A little snow in Lille.

Bonjour folks!

Here I am in the northern French city of Lille, one of France’s largest urbanizations. Officially its population stands at around 230,000; however, if you add to that the city’s surrounding suburban areas that number shoots up to around 1.2 million.

I was there the other week and, upon waking there in the morning after having arrived late the night before, I looked out the window and… thought I was back in Moscow! Have a look to see what I mean:

…Wasn’t expecting that!

Fortunately, the exhibition center we were headed to that morning is just 400 meters from the hotel we were staying at, and there was just no way we were going to get a taxi because of a few inches of snow, obviously. So, after showering and breakfasting, out we ventured to see what happens in Lille after relatively heavy snowfall overnight…

First impression: none of the footpaths have been cleared of snow – like, really, NONE! Folks toing and froing cut a path through the snow and ice instead. The merits of this I’m still not certain of. Maybe I’ve been spoiled in Moscow with its army of street cleaners snow clearers who do a wonderful job at removing snow from the paths, yards and lanes in residential areas. Maybe here in Lille heavy snowfall is so rare there is simply no need to clear the snow – it’ll probably be melting and disappearing before long anyway. That got me thinking: maybe they needn’t clear snow in the warmer cities of Russia, like Krasnodar or Novorossiysk? It’d sure save billions of rubles. But I digress…

All this snow in a northern European city got me thinking back to a visit to another northern European city – Stockholm – in 2011. If my memory serves me well, they don’t clear snow there from paths or roads either. Regarding the paths, pedestrians compress the snow, which eventually becomes a solid icy mass bobsleigh luge – and folks slip and slide thereupon probably for most of the winter. I was so taken aback I forgot to take photos of this phenomenon. I wonder, can any of you, dear readers, confirm or refute my observations/assumptions? Or was it all just an illusion? Hmmm.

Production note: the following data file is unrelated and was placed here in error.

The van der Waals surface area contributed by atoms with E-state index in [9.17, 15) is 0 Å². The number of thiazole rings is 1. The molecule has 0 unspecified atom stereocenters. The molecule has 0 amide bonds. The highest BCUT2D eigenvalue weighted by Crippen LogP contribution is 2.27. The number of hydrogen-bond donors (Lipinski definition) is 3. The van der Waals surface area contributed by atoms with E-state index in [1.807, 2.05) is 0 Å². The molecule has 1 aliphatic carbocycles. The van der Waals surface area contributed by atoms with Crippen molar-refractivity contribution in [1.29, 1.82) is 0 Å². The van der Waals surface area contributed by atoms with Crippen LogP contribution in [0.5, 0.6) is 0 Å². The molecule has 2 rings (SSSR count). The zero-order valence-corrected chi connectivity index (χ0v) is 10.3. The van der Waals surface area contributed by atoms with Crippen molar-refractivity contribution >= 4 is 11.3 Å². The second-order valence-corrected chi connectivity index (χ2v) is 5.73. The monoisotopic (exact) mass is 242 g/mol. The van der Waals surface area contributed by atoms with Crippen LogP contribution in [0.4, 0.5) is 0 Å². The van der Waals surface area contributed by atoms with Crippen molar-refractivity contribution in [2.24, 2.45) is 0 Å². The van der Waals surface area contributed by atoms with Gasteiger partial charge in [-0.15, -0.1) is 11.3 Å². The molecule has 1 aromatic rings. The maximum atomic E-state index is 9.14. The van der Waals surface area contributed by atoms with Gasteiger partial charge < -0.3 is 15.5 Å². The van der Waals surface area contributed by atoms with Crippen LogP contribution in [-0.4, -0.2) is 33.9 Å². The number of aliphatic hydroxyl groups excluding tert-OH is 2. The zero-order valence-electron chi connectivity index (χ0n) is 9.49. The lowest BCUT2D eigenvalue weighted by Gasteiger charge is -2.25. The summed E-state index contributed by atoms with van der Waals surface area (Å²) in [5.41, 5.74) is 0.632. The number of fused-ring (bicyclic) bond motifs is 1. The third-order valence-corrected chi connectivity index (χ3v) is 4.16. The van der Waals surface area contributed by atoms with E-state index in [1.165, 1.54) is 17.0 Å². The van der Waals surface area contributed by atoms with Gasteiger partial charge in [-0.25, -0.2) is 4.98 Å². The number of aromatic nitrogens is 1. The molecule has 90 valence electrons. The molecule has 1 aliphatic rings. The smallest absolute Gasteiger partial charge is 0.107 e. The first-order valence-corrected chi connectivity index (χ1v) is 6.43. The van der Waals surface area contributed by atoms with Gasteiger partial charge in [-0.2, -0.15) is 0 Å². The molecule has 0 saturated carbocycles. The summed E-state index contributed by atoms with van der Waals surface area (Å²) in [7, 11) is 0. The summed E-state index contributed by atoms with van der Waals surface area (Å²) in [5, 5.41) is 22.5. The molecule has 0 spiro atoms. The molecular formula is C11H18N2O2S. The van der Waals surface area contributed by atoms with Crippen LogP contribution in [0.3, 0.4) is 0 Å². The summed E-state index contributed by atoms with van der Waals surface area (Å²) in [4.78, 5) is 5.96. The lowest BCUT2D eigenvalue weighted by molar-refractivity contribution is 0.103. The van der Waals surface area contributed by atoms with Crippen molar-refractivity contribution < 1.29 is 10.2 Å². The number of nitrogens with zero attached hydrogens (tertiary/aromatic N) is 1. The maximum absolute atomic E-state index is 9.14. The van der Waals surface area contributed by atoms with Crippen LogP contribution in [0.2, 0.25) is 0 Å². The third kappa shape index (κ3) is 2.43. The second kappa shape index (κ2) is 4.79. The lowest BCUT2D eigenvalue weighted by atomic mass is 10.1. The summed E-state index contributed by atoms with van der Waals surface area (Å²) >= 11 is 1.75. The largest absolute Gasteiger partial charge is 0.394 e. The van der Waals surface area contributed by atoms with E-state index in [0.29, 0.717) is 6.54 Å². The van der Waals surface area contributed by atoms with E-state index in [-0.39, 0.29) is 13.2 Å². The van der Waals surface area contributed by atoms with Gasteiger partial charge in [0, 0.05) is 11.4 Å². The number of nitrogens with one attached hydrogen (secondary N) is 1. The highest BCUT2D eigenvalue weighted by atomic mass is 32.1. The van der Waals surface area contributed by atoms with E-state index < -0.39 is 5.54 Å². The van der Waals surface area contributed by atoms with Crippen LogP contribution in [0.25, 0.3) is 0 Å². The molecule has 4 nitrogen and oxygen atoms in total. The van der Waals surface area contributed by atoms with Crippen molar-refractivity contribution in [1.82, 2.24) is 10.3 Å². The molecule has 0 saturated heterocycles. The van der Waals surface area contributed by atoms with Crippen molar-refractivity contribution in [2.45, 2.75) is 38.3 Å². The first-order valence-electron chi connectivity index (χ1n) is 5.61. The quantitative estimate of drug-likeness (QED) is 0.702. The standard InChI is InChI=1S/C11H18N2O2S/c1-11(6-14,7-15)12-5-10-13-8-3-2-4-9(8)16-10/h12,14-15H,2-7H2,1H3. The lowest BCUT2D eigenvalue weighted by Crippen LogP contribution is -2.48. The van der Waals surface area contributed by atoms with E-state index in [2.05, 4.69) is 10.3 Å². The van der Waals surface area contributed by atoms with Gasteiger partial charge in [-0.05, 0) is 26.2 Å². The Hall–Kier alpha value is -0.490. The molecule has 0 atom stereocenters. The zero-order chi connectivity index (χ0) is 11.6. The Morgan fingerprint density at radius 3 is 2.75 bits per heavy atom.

Finland: been many a time, but so long ago I can hardly remember. I only recall us skating upon ice – atop the Baltic Sea!

Norway. Been – but not in the deepest winter. I wonder how they deal with heavy snowfall? There I go again digressing. Back to Lille…

I was in town for a conference – the International Cybersecurity Forum. Just one problem: many of the participants planned on getting there by train, but… all trains from Paris had been cancelled! ALL OF THEM! Reason? Snow!! To remain politically correct, I’ll say just two words on this: no comment! ;).

Ok, that’s being a bit harsh. After all, the TGV gets up to speeds of around 250 kilometers per hour (in Spain trains can go up to 300km/h, as they have done – for nearly 55 years already – in Japan, which is longer than I’ve been alive!). Let’s face it: don’t want trains slipping off the rails because of snow at those speeds now do we? Still, at first glance, is does seem a bit… odd, no? )

Meanwhile on the roads…

As you can see – no snow clearing operations undertaken. The snow was wet, and it quickly melted on the roads as cars drove thereupon; that’s what happens with properly-built roads: there’s so much stone underneath them which acts as a car-wheels’ heat-returner.